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Carney tries on new charm offensive
After enduring two weeks of withering criticism for his shifting narrative about the IRS targeting conservative groups and the White House's involvement in changing Benghazi talking points, White House spokesman Jay Carney made an obvious effort to try to curry a little favor with the White House press corps Wednesday.
The embattled presidential spokesman known for his lawyerly — sometimes arrogant — exchanges with reporters during his daily briefings turned 48 on Wednesday so he may have decided to turn over a new leaf. Or he may just be trying to hang onto his job.
Either way, he struck a far more humble and amiable tone, at one point even acknowledging that there has been "some legitimate criticisms about how we're handling this," adding "I say legitimate, because I mean it."
"It's part of our democracy, and it's a great part of our democracy," he said, as if to welcome more vigorous debate from a press corps that has been criticized for being too conciliatory from now on.
Just the day before he had a heated exchange with a reporter that backfired terribly and was included in several reporters' stories about the ongoing IRS firestorm. Mr. Carney had become visibly annoyed with a Bloomberg reporter's detailed questions about what White House aides knew about the IRS investigation and when they knew it.
The reporter reminded Mr. Carney that he had just chided the press for not asking enough questions to bring forth more information about all of the staff at the White House who knew about the IRS investigation in late April.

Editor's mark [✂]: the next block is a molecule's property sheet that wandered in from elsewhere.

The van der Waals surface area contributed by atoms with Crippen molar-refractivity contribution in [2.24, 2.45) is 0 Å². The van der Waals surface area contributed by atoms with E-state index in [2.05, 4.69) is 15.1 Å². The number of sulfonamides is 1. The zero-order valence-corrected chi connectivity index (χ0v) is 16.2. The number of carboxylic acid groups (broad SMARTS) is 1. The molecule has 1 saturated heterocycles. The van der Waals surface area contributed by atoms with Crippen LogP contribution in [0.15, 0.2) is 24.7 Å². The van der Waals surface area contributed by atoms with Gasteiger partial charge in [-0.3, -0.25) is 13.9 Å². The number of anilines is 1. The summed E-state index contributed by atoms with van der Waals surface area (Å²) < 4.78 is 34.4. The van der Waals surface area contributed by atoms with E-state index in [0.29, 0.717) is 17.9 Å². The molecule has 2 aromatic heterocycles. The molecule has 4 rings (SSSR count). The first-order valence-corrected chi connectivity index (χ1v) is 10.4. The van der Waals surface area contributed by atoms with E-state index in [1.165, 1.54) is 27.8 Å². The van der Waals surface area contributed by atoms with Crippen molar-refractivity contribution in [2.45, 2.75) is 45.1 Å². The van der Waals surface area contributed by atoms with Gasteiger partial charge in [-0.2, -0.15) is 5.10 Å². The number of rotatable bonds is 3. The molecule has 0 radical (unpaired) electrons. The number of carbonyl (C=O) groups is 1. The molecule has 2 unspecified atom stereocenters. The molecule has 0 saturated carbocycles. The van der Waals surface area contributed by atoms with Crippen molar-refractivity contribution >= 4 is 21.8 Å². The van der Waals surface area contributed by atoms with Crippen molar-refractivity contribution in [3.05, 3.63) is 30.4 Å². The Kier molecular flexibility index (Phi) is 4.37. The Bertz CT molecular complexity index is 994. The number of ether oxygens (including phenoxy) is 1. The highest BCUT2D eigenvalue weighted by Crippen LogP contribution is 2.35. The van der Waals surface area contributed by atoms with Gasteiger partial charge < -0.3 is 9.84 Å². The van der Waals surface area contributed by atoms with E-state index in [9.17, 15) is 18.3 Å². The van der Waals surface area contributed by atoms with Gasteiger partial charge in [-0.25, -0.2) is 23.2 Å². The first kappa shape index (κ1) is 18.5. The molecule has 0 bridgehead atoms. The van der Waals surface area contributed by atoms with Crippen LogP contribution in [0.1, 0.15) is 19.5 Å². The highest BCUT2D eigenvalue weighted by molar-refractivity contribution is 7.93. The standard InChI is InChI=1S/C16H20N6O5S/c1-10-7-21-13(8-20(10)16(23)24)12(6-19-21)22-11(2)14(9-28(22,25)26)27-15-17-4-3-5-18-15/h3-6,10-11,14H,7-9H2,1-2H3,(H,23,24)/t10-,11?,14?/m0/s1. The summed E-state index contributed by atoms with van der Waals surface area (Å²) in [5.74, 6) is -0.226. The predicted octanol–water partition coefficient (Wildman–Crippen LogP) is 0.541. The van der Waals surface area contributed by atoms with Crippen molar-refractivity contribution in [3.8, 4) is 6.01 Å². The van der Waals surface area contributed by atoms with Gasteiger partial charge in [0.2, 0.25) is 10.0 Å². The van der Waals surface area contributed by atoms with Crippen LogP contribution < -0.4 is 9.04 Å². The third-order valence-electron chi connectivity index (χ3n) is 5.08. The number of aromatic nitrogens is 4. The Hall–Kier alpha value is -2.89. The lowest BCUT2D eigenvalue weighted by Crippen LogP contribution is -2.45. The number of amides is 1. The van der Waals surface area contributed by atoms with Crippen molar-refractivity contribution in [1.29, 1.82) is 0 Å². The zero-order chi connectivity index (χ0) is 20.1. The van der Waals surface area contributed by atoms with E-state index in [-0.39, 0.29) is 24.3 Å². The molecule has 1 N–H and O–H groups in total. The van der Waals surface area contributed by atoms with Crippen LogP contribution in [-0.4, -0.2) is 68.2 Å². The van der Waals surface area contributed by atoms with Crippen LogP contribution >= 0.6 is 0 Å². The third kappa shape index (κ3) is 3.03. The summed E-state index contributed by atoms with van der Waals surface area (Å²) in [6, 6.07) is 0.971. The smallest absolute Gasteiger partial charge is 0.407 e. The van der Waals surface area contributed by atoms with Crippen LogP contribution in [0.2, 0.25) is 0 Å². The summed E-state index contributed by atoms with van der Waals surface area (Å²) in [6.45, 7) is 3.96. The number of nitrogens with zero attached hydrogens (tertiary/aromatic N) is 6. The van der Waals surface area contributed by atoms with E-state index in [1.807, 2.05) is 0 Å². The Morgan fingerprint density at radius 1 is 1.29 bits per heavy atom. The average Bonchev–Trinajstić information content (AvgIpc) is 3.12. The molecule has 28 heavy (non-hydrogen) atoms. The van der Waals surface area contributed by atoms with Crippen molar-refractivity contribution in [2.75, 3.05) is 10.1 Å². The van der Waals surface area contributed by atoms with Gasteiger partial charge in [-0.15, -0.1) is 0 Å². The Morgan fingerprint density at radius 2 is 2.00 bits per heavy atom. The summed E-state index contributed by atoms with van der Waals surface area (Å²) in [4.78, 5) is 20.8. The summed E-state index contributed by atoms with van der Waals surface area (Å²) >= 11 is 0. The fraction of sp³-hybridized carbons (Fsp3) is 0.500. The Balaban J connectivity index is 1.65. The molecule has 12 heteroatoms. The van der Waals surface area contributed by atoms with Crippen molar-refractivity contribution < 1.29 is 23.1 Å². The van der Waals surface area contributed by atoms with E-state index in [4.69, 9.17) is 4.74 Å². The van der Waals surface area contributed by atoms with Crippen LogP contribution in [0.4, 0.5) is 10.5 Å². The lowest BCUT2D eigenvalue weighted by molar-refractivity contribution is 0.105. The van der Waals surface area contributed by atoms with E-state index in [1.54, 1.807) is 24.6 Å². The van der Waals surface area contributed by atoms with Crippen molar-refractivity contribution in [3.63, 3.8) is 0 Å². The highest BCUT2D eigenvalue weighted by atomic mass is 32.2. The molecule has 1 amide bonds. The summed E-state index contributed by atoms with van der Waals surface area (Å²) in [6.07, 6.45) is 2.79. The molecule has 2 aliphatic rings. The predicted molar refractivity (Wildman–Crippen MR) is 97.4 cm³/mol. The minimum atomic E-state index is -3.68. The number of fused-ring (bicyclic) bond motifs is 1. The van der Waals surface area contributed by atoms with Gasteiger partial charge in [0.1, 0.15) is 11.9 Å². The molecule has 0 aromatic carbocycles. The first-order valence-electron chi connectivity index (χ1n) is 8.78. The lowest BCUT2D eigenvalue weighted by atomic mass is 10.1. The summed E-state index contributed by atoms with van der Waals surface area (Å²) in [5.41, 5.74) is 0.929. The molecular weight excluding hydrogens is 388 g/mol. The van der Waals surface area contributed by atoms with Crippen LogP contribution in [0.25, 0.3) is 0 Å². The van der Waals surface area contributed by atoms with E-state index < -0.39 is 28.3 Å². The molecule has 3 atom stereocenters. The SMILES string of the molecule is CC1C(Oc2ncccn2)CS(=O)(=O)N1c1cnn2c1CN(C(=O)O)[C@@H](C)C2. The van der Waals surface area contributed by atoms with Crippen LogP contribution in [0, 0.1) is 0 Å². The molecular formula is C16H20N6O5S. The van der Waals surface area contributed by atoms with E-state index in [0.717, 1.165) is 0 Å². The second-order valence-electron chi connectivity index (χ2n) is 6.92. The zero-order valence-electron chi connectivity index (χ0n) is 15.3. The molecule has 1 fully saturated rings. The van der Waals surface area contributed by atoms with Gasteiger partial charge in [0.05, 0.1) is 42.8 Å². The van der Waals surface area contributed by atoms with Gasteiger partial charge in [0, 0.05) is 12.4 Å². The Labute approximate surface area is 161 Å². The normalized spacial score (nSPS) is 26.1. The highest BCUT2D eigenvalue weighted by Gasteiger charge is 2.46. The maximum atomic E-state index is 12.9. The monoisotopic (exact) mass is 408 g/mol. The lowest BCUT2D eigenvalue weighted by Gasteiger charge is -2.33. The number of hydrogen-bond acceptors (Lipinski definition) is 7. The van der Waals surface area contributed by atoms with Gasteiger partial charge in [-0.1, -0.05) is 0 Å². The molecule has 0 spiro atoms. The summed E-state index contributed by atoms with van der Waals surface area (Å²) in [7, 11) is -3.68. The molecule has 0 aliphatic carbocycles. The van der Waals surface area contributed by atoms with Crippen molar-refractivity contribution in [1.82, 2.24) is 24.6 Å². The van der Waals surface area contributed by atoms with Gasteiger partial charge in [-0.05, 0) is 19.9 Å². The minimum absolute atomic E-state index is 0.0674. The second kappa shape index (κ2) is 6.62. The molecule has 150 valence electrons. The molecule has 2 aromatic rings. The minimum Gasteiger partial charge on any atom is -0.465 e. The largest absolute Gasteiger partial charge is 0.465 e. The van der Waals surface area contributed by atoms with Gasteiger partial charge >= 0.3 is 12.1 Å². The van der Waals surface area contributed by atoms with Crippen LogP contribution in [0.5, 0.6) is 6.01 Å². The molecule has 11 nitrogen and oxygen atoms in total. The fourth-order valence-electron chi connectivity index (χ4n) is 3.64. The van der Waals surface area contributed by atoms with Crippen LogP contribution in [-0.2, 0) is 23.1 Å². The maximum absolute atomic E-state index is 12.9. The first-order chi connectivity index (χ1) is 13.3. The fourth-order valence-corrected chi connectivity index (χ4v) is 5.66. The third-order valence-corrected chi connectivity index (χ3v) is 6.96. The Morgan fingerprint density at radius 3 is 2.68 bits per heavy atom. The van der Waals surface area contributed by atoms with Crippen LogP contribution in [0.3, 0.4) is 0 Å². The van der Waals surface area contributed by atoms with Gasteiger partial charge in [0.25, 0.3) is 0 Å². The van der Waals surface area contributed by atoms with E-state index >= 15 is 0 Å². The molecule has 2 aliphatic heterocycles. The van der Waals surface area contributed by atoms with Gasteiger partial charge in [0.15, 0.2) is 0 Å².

"Now I'm asking specific questions, and you're accusing me of being petulant," said Bloomberg's Hans Nichols.
"No one would ever accuse you of being petulant," Mr. Carney responded sarcastically.
"Or you of being forthcoming," Mr. Nichols retorted.
But Mr. Carney had a different tone one day later.
"You're good at your jobs and you're smart," he said, while explaining that the White House press operation is not always able to predict all the questions he will take each day.
The new charm offensive also came after a series of negative profiles, along with an assault of mocking jibes on Twitter.
The questions kept coming, Wednesday, but several reporters showed some civility as well, wishing Mr. Carney a happy birthday before turning to such thorny questions as why the former IRS commissioner visited the White House more than 100 times over the course of a year.
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About the Author
Susan Crabtree is an award-winning investigative reporter with more than 15 years of reporting experience in Washington, D.C. Her reporting about bribery, corruption and conflict-of-interest issues on Capitol Hill has led to several FBI and ethics investigations, as well as consequences for members within their caucuses and at the ballot box. Susan can be reached at firstname.lastname@example.org.
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